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The beauty of the upper section makes up for the labor. The river passes through a great, continuous swamp that is shaded more heavily than any other Pine Barrens stream. Live trees and dead logs are entangled in contorted, moss-covered masses. Some trees are supported by only half their root systems; others, fallen down, lie with roots high in the air. Great sheets of brier that drape over dense bushes and hang like Spanish moss provide an additional wilderness touch. One can drift happily through this jungle and watch the bubbles on the water and the sun shining through the trees and backlighting the leaves. For those people who like isolation and canoeing as a pleasure in itself, paddling down the upper Great Egg Harbor River is an enjoyable experience.
Much of the upper section, down to Piney Hollow Road, is owned by the state and runs through the Winslow Wildlife Management Area.
Between Penny Pot and Weymouth, the river cuts through a ridge. As a result, banks are high, trees are firmly rooted and debris is minimal. In contrast to the swamp upstream, this is one of the easiest and most relaxing sections of river in the Pine Barrens.
Below Weymouth the river resumes its swampy nature, except that it is much wider. The approach to Lake Lenape is very pretty, with a panorama of marshes, holly, and cedars. This portion of the river is in the Atlantic County Park at Lake Lenape, which includes a number of small parks and two campsites, at Acagisca Camp and the foot of Lake Lenape. The parks have signs showing a map of the river, access points and mileage, and estimated travel time from Penny Pot to Lake Lenape.
The river takes its name from its harbor. When the Dutch settled south Jersey, they named a portion of it Eyren Haven, "Egg Harbor," after the great quantity of gull and mud-hen eggs they found in salt meadows during breeding season. The British adopted the translation but named the body of water at the mouth of this river Great Egg Harbor, and that between Tuckerton and Long Beach Island Little Egg Harbor, because of the relative size of the local eggs. Despite its deceptive name, Great Egg Harbor is the smaller harbor of the two. The name Penny Pot seems to have come from the Dutch word Paanpacht, meaning "low, soft land" or "leased land."
An ironworks, powered by the Great Egg, once operated at Weymouth. Weymouth was also a center of charcoal production. Mays Landing, downstream, was an important port and shipbuilding center and, during the Revolution, the scene of a British landing in retaliation for privateering by rebels along the Atlantic Coast.
An easy day's run lies between Penny Pot and Weymouth. The access at Penny Pot is at the Atlantic County Park on Eighth Street; parking and stopping on Route 322, known locally as Black Horse Pike, is strictly prohibited.
Below Weymouth the river is swampy with debris, but it is canoed often and is kept reasonably clear. One may paddle all the way to Mays Landing or shorten the run and avoid Lake Lenape by taking out at the Winding River Campgrounds. Anyone who does intend to be on the lake, whether with boats or canoes, should register with the park at Mays Landing and leave the name and phone number of a contact person. This is a good safety policy; strong winds come up unexpectedly on the lake, and in the past the park has had to rescue canoeists. The Atlantic County Park plans to offer two additional accesses, perhaps by summer 1999. Currently the access at Acagisca Camp is available only to campers, but the Park hopes to open it to all paddlers soon. The second access will be on Lake Lenape, about halfway up the lake on the west side.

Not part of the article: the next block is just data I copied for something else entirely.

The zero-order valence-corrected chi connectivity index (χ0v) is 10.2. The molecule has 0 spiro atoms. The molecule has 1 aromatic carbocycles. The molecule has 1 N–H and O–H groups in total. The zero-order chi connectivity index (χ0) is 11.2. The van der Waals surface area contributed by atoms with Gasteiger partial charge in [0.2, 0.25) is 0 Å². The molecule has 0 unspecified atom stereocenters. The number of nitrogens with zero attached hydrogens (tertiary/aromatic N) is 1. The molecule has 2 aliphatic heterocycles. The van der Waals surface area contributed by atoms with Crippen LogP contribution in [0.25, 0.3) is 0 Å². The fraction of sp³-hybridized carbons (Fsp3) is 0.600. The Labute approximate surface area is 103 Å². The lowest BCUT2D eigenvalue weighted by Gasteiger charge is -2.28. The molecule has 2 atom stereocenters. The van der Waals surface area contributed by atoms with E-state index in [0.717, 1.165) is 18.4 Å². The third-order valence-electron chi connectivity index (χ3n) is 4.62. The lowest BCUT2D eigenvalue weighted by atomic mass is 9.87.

On the upper section, a good day's run is from New Brooklyn Lake to Piney Hollow Road or, for a shorter journey, from Winslow- Williamstown Road to Piney Hollow Road. The run from Piney Hollow Road to Penny Pot is standard.
There is less debris on the river now than in the 1970s, but still, a saw and pruning clippers are advisable above Piney Hollow Road. A recent blowdown could make them useful.
Atlantic County Park and Lake Lenape
Indian Branch Park Campground
Winding River Campgrounds
Indian Branch Park Campground is located about 1¼4 mile from the river and can be reached from a beach controlled by the campground. Camping is not permitted on the beach itself. Winding River Campgrounds is situated on the river.
There are several dry, sandy banks along the Great Egg that are unposted. Camping might possibly be allowed in these spots as long as they are left unlittered and undisturbed.
Camping is prohibited, however, within the Winslow Wildlife Management Area and also in any county park where camping is not specifically provided for. This eliminates the portions upstream of Piney Hollow Road (the Blue Hole area is patrolled regularly) and downstream of Weymouth except at established campgrounds.
Canoe rental agencies
Al and Sam's Canoe and Boat Rentals
Bel Haven Lake (hauling only if trucks are not already busy in the Wharton Tract)
Lenape Park Recreation Center
Winding River Campgrounds